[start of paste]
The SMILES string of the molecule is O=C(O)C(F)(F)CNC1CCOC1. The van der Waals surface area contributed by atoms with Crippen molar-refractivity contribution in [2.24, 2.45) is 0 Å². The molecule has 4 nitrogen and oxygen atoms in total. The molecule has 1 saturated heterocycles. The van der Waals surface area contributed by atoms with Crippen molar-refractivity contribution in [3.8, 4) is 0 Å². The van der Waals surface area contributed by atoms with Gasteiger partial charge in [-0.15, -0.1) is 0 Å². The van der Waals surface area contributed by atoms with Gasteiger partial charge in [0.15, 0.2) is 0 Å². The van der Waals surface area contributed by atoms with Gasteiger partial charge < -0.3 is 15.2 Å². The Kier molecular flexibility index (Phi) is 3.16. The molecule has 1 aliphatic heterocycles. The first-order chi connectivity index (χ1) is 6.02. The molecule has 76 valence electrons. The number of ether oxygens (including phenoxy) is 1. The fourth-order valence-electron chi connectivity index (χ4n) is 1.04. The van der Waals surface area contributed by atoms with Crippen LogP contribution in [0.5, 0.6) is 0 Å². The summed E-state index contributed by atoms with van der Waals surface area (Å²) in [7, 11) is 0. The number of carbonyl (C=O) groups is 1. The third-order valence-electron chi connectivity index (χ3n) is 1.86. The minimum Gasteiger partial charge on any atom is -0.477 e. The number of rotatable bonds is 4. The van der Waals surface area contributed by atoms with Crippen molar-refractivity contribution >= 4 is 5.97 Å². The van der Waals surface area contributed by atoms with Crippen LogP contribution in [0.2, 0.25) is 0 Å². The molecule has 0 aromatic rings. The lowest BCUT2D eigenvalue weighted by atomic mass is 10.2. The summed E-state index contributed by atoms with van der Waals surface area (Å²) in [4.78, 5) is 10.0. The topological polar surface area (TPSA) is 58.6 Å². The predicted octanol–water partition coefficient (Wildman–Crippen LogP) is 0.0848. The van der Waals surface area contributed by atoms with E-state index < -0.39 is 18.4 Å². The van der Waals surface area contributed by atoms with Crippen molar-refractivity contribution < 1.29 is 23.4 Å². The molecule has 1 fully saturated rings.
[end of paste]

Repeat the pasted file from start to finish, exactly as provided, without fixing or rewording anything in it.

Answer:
The SMILES string of the molecule is O=C(O)C(F)(F)CNC1CCOC1. The van der Waals surface area contributed by atoms with Crippen molar-refractivity contribution in [2.24, 2.45) is 0 Å². The molecule has 4 nitrogen and oxygen atoms in total. The molecule has 1 saturated heterocycles. The van der Waals surface area contributed by atoms with Crippen molar-refractivity contribution in [3.8, 4) is 0 Å². The van der Waals surface area contributed by atoms with Gasteiger partial charge in [-0.15, -0.1) is 0 Å². The van der Waals surface area contributed by atoms with Gasteiger partial charge in [0.15, 0.2) is 0 Å². The van der Waals surface area contributed by atoms with Gasteiger partial charge < -0.3 is 15.2 Å². The Kier molecular flexibility index (Phi) is 3.16. The molecule has 1 aliphatic heterocycles. The first-order chi connectivity index (χ1) is 6.02. The molecule has 76 valence electrons. The number of ether oxygens (including phenoxy) is 1. The fourth-order valence-electron chi connectivity index (χ4n) is 1.04. The van der Waals surface area contributed by atoms with Crippen LogP contribution in [0.5, 0.6) is 0 Å². The summed E-state index contributed by atoms with van der Waals surface area (Å²) in [7, 11) is 0. The number of carbonyl (C=O) groups is 1. The third-order valence-electron chi connectivity index (χ3n) is 1.86. The minimum Gasteiger partial charge on any atom is -0.477 e. The number of rotatable bonds is 4. The van der Waals surface area contributed by atoms with Crippen molar-refractivity contribution >= 4 is 5.97 Å². The van der Waals surface area contributed by atoms with Crippen LogP contribution in [0.2, 0.25) is 0 Å². The molecule has 0 aromatic rings. The lowest BCUT2D eigenvalue weighted by atomic mass is 10.2. The summed E-state index contributed by atoms with van der Waals surface area (Å²) in [4.78, 5) is 10.0. The topological polar surface area (TPSA) is 58.6 Å². The predicted octanol–water partition coefficient (Wildman–Crippen LogP) is 0.0848. The van der Waals surface area contributed by atoms with E-state index < -0.39 is 18.4 Å². The van der Waals surface area contributed by atoms with Crippen molar-refractivity contribution < 1.29 is 23.4 Å². The molecule has 1 fully saturated rings.